The summer show season is always a great time to catch up with news, meet up with friends and appreciate the magnificent display of livestock and other produce which show off the best of rural Scotland.
For the Scottish Tenant Farmers Association (STFA) they are also an opportunity to speak with dozens of tenant farmers and hear their views on a variety of topics.
Tenancy matters are usually top of the agenda for discussion, particularly with the clock on the tenant’s amnesty ticking away with less than a year to go.
We are continually reminding tenants of the benefits of the amnesty and stressing the urgency of getting it done before it is too late.
However, this year, Brexit has dominated discussions with almost everyone expressing their anger and frustration that the political mayhem in Westminster looks as though the unthinkable is about to happen and the UK is going to crash unprepared out of the EU without a deal on October 31. If this does indeed happen, the timing could not be worse.
Harvests of cereals, fruit and vegetables are underway and livestock farmers are about to sell their annual crop of lambs and calves in the autumn store sales.
As yet, the effects of a no deal exit are not clear, but by all accounts they will not be good.
We will be forced to take a leap in the dark and abandon years of economic and political stability and mutually beneficial relationships with our EU partners.
The consequences of a no deal Brexit range from talk about food riots, shortages of medical supplies, dockside standstills to mass slaughter of lambs and goodness knows what else, all for a mixture of populism, political ideology and the financial opportunism of some big business interests.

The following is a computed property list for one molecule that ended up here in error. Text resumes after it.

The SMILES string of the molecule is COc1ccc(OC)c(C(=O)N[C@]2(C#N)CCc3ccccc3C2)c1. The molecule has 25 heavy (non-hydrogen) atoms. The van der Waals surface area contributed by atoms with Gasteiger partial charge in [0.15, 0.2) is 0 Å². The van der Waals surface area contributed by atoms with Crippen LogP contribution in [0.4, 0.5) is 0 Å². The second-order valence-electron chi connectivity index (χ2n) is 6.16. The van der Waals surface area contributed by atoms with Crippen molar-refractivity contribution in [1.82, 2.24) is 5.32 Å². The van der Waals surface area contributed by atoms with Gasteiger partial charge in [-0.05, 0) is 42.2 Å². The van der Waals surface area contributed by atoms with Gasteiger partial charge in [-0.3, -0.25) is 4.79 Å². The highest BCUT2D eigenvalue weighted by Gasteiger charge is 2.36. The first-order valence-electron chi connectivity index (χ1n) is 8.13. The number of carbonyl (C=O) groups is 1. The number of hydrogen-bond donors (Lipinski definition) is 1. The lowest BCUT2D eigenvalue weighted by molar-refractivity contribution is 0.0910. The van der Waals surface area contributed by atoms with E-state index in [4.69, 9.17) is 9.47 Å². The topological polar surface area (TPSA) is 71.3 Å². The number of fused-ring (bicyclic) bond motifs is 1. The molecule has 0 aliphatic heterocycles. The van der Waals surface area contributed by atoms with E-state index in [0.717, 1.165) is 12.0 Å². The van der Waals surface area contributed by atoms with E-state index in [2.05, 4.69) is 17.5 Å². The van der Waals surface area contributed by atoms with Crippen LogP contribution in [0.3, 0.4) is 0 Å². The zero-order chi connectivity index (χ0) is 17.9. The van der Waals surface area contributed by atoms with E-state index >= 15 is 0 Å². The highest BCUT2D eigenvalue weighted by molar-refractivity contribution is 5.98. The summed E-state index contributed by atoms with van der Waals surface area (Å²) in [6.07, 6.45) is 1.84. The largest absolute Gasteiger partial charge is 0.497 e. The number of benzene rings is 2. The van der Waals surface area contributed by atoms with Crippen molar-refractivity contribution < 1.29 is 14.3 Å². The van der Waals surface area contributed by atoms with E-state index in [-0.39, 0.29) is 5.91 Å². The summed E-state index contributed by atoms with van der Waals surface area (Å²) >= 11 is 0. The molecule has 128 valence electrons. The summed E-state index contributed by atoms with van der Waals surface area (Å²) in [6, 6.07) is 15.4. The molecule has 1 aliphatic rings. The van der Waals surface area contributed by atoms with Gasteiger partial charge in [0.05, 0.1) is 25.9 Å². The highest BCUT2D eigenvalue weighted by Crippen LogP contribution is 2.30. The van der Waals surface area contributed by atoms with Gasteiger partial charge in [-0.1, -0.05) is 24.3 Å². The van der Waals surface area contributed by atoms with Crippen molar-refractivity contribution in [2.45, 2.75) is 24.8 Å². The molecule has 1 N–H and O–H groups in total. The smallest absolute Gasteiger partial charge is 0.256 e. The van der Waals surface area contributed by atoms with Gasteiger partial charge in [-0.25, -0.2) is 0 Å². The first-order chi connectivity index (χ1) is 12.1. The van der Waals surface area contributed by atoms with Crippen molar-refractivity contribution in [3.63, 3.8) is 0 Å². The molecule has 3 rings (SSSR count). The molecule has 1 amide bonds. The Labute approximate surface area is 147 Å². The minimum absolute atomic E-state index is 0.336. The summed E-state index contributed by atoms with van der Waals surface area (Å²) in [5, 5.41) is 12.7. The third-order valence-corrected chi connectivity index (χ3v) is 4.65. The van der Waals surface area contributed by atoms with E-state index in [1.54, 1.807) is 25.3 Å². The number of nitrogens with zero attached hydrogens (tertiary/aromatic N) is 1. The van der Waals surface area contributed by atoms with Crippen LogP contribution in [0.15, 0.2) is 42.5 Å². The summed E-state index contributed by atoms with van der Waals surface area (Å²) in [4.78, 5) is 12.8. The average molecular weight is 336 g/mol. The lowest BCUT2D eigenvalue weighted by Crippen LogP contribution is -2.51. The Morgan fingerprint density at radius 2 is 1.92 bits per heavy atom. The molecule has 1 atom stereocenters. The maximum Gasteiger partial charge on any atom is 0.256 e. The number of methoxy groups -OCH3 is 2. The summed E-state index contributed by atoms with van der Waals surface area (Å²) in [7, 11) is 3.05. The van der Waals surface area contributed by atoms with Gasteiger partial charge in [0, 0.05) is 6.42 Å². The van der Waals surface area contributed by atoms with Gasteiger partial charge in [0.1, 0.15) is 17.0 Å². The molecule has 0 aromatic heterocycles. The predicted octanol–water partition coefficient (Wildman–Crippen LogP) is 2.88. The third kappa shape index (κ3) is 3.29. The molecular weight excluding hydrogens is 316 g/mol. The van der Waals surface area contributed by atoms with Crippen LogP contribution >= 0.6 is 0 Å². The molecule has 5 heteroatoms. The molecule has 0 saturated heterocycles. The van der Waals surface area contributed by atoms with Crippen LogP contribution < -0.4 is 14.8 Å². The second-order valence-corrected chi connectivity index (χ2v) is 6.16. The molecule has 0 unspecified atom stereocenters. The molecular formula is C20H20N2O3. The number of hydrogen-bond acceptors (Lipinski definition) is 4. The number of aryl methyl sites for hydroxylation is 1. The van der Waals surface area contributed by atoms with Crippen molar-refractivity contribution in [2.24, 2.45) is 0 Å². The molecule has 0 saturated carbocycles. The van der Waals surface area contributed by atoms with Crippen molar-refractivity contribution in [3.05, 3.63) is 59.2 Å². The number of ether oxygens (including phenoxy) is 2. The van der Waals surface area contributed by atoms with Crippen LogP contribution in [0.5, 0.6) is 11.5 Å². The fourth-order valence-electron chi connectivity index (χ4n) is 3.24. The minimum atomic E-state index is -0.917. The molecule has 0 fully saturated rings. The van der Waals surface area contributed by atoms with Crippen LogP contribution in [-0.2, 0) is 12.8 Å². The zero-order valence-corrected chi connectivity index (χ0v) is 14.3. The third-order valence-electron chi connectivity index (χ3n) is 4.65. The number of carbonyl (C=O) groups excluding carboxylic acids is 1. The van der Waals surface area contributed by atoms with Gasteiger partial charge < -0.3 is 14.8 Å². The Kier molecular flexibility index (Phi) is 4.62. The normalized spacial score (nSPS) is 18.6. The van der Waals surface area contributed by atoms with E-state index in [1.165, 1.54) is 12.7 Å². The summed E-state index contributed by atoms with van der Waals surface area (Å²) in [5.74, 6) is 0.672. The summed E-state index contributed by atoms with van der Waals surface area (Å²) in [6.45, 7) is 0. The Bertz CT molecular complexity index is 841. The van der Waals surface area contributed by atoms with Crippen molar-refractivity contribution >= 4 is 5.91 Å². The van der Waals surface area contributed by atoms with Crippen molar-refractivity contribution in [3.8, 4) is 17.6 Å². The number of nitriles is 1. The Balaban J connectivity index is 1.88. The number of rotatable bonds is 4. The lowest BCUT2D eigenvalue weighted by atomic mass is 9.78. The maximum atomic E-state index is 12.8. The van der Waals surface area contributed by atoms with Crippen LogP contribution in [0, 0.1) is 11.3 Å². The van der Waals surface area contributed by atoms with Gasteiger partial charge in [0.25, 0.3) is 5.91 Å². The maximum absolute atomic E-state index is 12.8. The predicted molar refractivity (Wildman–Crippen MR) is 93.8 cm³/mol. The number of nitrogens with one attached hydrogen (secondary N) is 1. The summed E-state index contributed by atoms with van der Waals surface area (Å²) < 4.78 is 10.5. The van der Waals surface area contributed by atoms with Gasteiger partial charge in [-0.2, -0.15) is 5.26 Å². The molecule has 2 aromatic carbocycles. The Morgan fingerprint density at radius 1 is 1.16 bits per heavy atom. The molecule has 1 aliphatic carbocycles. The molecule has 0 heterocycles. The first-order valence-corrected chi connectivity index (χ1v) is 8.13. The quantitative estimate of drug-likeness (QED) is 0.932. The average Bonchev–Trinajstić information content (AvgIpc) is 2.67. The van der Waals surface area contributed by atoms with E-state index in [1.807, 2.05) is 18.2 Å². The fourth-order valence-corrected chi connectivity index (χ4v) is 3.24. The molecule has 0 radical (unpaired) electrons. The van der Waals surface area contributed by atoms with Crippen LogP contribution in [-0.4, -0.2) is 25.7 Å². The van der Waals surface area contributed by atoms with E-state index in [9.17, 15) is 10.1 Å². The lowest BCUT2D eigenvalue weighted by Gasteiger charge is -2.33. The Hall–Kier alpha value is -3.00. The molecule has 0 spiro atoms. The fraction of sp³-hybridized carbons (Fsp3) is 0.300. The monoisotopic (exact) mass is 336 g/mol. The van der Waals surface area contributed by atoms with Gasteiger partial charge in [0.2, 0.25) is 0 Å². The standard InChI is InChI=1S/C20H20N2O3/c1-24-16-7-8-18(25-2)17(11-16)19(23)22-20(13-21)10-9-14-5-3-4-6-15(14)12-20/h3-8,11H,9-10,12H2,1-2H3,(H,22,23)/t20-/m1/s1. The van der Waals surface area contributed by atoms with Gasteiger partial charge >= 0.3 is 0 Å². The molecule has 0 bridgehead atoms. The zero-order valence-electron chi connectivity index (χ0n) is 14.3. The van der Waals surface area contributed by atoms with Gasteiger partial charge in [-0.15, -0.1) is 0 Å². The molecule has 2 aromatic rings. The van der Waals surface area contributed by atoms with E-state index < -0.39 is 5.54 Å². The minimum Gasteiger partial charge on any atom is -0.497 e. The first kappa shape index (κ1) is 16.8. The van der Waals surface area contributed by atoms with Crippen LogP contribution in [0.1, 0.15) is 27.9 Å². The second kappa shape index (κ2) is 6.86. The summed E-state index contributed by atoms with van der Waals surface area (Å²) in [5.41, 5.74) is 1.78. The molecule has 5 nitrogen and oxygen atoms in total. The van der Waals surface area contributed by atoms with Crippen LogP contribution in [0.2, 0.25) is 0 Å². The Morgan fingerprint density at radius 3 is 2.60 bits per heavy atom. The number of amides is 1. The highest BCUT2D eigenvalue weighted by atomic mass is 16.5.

It is especially frustrating that, despite evidence that public opinion is largely opposed to a no deal, the opposition of the majority political representatives to it, and warnings of the potential damage to our economy and lives, we still seem to be powerless to prevent it.
What was a government of dithering incompetents has now been hijacked by a cabal of irresponsible fanatics determined to deliver Brexit “do or die”.
What is frightening is that they could prove to be unstoppable unless the opposition parties can put their ambitions and differences aside to unite for the common good.
In Scotland, Fergus Ewing is to be commended for bringing forward another loan scheme to ease farmers’ cash flow.
However, this is very much a stop gap measure and only highlights the urgent need for a transition period to allow farmers sufficient time to adjust to a new regime, whatever that may be.
The chaos of a no deal exit will be like hitting a crash barrier rather than the “speed bumps in the road” as described by our new Secretary of State for Scotland and could result in a radical shake-up of our farming sector from which many will not survive.
Scottish farmers have been very stoical up to now, but, faced with all the current uncertainties, perhaps it is time to become more vocal.
- Angus McCall is an executive director at the Scottish Tenant Farmers Association.